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Drive Your Ex Nuts and Improve Your Position for Court at the Same Time

April 15, 2017

Former couples who have it in for each other find a million ways to fight about their kids. They are forever sending nasty hate messages filled with innuendo about how awful the other is and how much better they are.

Even little issue can be magnified to give the impression that the other is just terrible as a parent and doesn’t deserve their relationship with the kids. Both can unleash a torrent of messages each thinking they are not only getting the other  back, but somehow proving who is the worse parent while all the while trying to elevate themselves.

A wise woman once told me, when you get in the mud with the other pigs, we can’t tell the pigs apart.

Think about that in the context of a court battle over your kids. When things eventually go before a judge, will the judge be able to tell the parents apart? Will the judge be able to say who is the better parent? From the judges perspective, there will  only be evidence of a nasty ongoing relationship where both parents trash the other to the detriment of the children. The judge will know that your kids are being raised in the mud of the parenting relationship. How does one choose the better parent in that?

If you really want to get back at your ex, do the unexpected. Really mess with their mind…

You start by sending texts informing them of the child’s accomplishments that day. You start the message by saying something like, “Just thought you would appreciate knowing Billy enjoyed reading the book you sent.”

It will drive your ex nuts. Your ex will wonder what you are up to. Your ex will find a way to message you back and wonder why you are sending this. When the child returns to the other parent, that parent may even question the child if the book was actually read. After all, at least one parent directly or indirectly pumps the kid for information. Can you imagine if the child actually said, “Yes, [the other parent] read me the book you sent and said you were nice for sending it.” Yup. that will really mess with their mind!

After you start your campaign of niceness, continue by then thanking your ex where clothes, toys or other items are returned with the child. Then if you really want to ramp up the good vibes, totally ignore your ex’s behavior that really annoy you. Don’t give your ex the benefit of knowing when you have been triggered. That will really drive your ex nuts.

Bear in mind, that as you do this, you are now setting the bar for reasonable behavior. Your good behavior will only serve to heighten how nasty the behavior of your ex really is. By no longer lingering in the mud along with your ex, you will have cleaned yourself up, leaving your ex to wear their own dirt. Now we really can tell the parents apart!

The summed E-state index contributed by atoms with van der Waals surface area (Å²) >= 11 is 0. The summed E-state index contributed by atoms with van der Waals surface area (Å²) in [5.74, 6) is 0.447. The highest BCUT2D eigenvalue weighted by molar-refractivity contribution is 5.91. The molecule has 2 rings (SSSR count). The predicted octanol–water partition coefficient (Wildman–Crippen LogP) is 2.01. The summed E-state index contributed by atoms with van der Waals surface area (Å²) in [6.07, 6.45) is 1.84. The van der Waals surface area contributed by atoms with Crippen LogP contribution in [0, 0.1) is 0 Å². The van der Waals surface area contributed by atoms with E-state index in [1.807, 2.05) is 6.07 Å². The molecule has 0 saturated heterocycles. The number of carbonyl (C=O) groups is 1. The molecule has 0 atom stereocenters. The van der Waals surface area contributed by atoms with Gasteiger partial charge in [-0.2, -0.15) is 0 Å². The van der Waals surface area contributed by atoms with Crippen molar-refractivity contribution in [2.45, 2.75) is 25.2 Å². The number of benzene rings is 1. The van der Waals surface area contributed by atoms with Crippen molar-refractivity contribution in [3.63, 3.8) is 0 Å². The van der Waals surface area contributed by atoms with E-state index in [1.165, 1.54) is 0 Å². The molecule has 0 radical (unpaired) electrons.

In so doing, your ex is presented with two options without you ever really making any demands. Your ex can either belly up and engage in similar nice behavior, lest they look the nasty parent, or they continue in which case their behavior stands out and makes your case at court.

Either way, you win.

Oh, and by the way, your child just may like your change in disposition and may more naturally gravitate to your company. To add, if your ex does belly up and match your behavior, then that court case may no longer even be necessary. Then everyone wins and your kid can get on with a very pleasant life.

Just sayin’.

I am Gary Direnfeld and I am a social worker. Check out all my services and then call me if you need help with a personal issue, mental health concern, child behavior or relationship, divorce or separation issue. I am available in person and by Skype.

Gary Direnfeld, MSW, RSW

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Gary Direnfeld is a social worker. Courts in Ontario, Canada, consider him an expert in social work, marital and family therapy, child development, parent-child relations and custody and access matters. Gary is the host of the TV reality show, Newlywed, Nearly Dead, parenting columnist for the Hamilton Spectator and author of Marriage Rescue: Overcoming the ten deadly sins in failing relationships. Gary maintains a private practice in Dundas and Georgina Ontario, providing a range of services for people in distress. He speaks at conferences and workshops throughout North America.

If your relationship is faltering, then set it as your priority.

Read: Marriage Rescue: Overcoming ten deadly sins in failing relationships.

  1. Rachel permalink